Music as it occurs live and in person is one of the most remarkable experiences a human can be faced with. Listening to something through your headphones will never be the same as letting the music wash over your the very essence of your being and using all of your senses to interact with this entirely tangible aura. Of course, this magical state of being can be quickly soured by cellphone-clutching kids with the attention spans of goldfish. But the show on the night of November 12th at the Eighth Street Taproom in Lawrence was not going to be one of those buzz-killing experiences.
It was my first time in the Taproom and to say I was impressed would be an understatement. The concert venue portion of this quaint Lawrence bar is in the basement, down a dimly lit set of stairs with a single red light above the door. On the other side of this door is a small, even more dimly lit room awash in red light. The ceiling is hardly above the average person’s head and is painted pitch black, like the floors, the walls, and the furniture. In the center of this shadowy space was the “stage” if you could even call it that. The performers were merely elevated above their audience by the depth of a thin rug and the only thing signifying the beginning or end of the stage was the edge of the rug itself. With no physical barriers between the performers and the audience, it was surely the most intimate space I’ve ever witnessed a concert in. Behind the stage was a large, rather abstract painting flanked on either side by glimmering gold streamers. The combination of the red lights, shimmering streamers, and bizarre artwork reminded me intensely of the “bucket-of-blood” scene from Stephen King’s original Carrie.
The first band to take the stage (or more accurately, the rug) was The Conquerors, a psych-rock group from KCMO. Dressed in a turtleneck and sporting a pretty legitimate bowl cut, the lead singer’s resemblance to the Beatles was hardly coincidental and entirely hilarious, if not also rather fitting to their sound. This is not to say The Conquerors sound exactly like the Beatles, but they channel a similar, psychedelic vibe that’s appropriately supplemented with a tinge of southern blues. By the start of their set, a number of people had made their way into the basement and were beginning to move to the music.
CS Luxem was second on the bill and played a phenomenally enthralling set. Lead vocalist Christopher Luxem’s echoey voice had the audience drawn closer to the front. Dramatic ups and downs in tempo combined with furious guitar strumming and drum beating had people dancing merrily with friends and strangers alike. This was something I have rarely witnessed before; people dancing in step with the music together as if in a ballroom instead of the usual display of nonsensical gyration.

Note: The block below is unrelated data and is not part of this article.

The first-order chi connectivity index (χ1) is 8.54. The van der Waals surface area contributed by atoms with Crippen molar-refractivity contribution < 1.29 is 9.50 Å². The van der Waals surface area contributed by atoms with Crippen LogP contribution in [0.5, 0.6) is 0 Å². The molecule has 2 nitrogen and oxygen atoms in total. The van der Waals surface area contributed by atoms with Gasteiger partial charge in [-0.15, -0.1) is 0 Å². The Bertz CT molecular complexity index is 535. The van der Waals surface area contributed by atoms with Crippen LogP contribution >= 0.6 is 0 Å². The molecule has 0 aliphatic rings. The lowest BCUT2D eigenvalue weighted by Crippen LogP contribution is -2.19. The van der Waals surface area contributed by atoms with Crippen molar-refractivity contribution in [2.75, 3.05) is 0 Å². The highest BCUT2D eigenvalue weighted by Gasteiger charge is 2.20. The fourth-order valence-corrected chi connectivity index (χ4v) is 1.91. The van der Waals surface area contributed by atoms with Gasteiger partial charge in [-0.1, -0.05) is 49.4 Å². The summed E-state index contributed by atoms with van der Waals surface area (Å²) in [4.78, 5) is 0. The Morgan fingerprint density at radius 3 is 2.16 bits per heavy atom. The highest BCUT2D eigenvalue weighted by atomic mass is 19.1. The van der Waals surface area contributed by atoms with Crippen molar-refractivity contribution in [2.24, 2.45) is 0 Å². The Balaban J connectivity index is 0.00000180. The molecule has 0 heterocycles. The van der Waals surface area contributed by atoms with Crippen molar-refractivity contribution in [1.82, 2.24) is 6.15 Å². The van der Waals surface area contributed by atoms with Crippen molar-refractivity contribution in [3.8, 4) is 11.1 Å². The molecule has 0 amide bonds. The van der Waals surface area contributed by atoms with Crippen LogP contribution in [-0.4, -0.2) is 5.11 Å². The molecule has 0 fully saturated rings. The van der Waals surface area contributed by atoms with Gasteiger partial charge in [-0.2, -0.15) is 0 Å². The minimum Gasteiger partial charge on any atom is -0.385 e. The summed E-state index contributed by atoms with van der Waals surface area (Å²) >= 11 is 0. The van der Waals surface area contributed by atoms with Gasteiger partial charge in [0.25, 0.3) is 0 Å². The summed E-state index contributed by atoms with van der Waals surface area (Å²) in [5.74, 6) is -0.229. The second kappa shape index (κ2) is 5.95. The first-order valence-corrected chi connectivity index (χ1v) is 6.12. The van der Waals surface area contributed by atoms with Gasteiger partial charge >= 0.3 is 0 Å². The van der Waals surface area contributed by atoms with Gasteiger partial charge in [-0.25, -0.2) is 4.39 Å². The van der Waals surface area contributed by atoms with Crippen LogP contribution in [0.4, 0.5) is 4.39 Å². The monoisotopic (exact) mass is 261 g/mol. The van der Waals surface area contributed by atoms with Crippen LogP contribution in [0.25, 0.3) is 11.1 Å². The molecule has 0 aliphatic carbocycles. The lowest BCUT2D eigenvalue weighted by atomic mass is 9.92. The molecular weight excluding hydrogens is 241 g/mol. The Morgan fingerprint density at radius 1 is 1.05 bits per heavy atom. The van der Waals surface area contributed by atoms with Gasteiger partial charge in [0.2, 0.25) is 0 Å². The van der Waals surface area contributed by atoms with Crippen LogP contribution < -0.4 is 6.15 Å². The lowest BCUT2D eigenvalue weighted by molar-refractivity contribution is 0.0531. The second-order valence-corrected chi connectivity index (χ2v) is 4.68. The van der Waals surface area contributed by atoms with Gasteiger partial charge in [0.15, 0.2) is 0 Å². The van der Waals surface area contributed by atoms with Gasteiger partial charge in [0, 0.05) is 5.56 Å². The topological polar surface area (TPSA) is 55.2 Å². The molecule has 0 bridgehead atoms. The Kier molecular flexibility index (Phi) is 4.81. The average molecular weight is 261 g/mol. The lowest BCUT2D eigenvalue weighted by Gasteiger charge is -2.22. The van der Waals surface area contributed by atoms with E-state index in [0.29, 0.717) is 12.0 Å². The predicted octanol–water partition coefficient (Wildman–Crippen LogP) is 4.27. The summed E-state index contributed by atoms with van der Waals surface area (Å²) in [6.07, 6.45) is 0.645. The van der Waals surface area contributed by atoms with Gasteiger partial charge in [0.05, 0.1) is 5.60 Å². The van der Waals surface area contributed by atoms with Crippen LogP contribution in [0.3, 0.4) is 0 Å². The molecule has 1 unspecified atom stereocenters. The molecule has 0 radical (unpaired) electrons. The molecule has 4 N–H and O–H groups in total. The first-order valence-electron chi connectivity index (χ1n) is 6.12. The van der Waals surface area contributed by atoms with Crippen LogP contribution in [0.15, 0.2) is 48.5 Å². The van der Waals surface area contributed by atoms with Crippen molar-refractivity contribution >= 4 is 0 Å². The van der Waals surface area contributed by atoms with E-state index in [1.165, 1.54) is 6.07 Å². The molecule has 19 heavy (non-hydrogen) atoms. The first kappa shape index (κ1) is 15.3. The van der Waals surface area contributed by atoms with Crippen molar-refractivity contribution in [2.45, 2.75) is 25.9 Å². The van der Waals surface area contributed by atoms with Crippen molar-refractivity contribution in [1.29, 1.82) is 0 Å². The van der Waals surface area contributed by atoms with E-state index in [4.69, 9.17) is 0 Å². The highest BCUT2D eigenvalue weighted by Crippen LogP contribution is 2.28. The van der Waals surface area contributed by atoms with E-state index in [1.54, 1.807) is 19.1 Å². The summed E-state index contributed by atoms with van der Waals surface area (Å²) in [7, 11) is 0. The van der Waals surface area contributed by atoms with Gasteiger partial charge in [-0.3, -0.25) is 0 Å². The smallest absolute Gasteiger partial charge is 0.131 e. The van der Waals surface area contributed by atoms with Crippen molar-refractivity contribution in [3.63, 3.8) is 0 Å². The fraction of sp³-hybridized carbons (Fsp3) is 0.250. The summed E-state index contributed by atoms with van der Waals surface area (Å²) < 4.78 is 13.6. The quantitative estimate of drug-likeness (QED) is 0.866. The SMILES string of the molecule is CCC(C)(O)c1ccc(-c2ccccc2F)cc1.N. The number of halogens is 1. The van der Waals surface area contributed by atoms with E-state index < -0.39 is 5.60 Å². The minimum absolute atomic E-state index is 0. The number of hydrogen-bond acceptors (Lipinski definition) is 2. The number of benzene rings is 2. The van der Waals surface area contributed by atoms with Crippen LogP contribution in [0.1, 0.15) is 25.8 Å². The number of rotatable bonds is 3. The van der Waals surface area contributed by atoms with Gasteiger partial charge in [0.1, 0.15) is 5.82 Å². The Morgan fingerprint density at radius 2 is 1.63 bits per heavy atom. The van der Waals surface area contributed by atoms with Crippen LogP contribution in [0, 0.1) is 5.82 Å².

As the third act of the night took the stage, however, it became clear rather quickly that nonsensical gyration would most certainly not be contained. Lawrence space-punk-rock duo, Arc Flash, took the night well past the tipping point, and all hell broke loose as they furiously slung space sludge at the eager and pleasantly intoxicated crowd. Some members of this now madly moshing mob donned holographic glasses and stared off through the scarlet light, presumably enjoying the effects of some possibly potent psychedelic elixirs. It was as if the furious guitar plucking and maddening beating of the drums bottled up in this small substructure was causing a tear to form in the very fabric of space and time. Faces were dripping as the awesome heat emitted by these two space creatures was threatening to melt the flesh right off of our skulls. If you think this is hyperbole, than you’ve never properly experienced Arc Flash.
As the final echoes faded into the infinite abyss of space, reality was haphazardly stitched back together as concert goers tried to gather themselves for the final act of the night. It was past 1:00 in the morning on a weeknight, but no one was about to leave. A rather hodgepodge group of humans took the stage for the final set of the night. This fantastic three piece of paradoxical people was Kansas City’s very own Shy Boys. For such tall people who should have presumably deep voices, their vocals reached up and out of the basement. Their no-coast crooning harmonies and simple surf-rock strummings brought everyone in attendance to head bobbing bliss. As the ocean’s waves rise and fall, so did the sonic aura of that night. The sweet sounds of the Beach Boys-esque “Notion” washed over the crowd and crashed down in climactic fashion as Shy Boys took the basement down another notch. As the surreal sounds of the evening drew near their despairingly inevitable end, the crowd was treated to the steady thumpings of “Is This Who You Are.” Harmonious serenades and foot-tapping melodies left the crowd drunkenly dizzy in the most delightful way. As Shy Boys concluded the night with an effervescent encore, I couldn’t help but think to myself how spectacular would it be if Manhattan could play host to a bill as perfectly filled with talent as this one? Then again, who’s to say it can’t?